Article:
Union leaders representing staff at YRC Worldwide Inc. will meet Thursday ahead of formal talks on concessions with the U.S. trucking group slated to start June 29.
YRC Worldwide is the largest independent less-than-truckload carrier in the U.S., and has been forced to secure concessions from lenders amid sagging industry volume and multiple restructuring efforts.
International Brotherhood of Teamsters spokesman Galen Munroe told Dow Jones Newswires that union representatives will discuss YRC on an internal call Thursday, but declined to elaborate on the agenda.
Kansas City-based YRC has repeatedly said it doesn't face a bankruptcy filing, but analysts suggested it needed to secure more union concessions to address a short-term funding crunch.
The Teamsters agreed to $200 million in wage cuts in January, and further pay and pension concessions are expected to be on next week's agenda.
"I believe the call is probably going to be used to prep the rank and file as to what to expect heading into negotiations and letting them know how important prompt action is at this time so they can keep YRC a viable entity," said Dahlman Rose analyst Jason Seidl.
He said the Teamsters will have to agree to defer pension payments and will likely be aligned with other stakeholders in seeking to keep the company afloat.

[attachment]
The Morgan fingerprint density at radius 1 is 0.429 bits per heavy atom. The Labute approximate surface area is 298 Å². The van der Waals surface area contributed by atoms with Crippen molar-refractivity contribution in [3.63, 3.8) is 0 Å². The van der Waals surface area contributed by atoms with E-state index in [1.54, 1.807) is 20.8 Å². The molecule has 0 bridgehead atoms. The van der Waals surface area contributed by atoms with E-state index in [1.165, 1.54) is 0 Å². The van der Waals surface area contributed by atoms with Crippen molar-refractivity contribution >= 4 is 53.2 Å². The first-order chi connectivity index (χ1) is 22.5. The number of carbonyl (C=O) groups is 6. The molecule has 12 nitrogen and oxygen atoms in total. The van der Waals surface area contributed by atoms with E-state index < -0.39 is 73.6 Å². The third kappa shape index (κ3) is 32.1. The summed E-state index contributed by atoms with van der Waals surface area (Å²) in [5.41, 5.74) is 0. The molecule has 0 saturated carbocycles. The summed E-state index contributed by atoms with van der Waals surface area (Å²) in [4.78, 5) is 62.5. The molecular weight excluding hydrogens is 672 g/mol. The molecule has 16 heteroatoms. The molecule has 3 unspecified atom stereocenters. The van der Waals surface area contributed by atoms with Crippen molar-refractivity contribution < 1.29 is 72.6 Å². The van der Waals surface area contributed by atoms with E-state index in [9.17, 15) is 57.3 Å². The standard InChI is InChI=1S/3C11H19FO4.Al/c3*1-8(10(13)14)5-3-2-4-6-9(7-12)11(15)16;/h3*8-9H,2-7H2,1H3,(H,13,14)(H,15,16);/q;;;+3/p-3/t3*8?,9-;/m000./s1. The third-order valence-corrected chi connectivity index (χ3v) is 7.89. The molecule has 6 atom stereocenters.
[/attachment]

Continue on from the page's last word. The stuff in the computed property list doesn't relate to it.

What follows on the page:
"If they don't, I believe YRC will be out of cash within months, unless the economic environment changes," Seidl said.
He added that the union will likely request language in the contract that allows it to gain back things it gives up, "but that will probably be linked to financial performance."
The union said in a release Tuesday that it plans to begin negotiations next week to address YRC's short-term operating cash needs.
The Teamsters said the negotiations will take place at its headquarters in Washington D.C. and that it's also reaching out to other stakeholders, including pension funds and banks.
YRC said it hasn't announced it is engaged in discussions regarding changes to the national master freight agreement with the Teamsters.
"We do, however, maintain a continuous dialogue with our Teamsters partners to determine the best course and related action plans to successfully manage the business," the company said in an email to DJN.
YRC shares closed up 17% to $1.84 after earlier rising as high as $1.93.
Shares have been battered - losing nearly 90% of their value over the past 12 months - amid concerns about the company's debt load and ability to continue functioning.
Several analysts said shares could have gained Wednesday from short covering or other broad economic news, such as better-than-expected durable goods data.
Last week, shares were pummeled after the company reported plans to defer pension payments to its Central States, Southeast and Southwest Areas Pension Fund. It has been working to alter its pension obligations to conserve cash, which many analysts called an effort to avoid bankruptcy.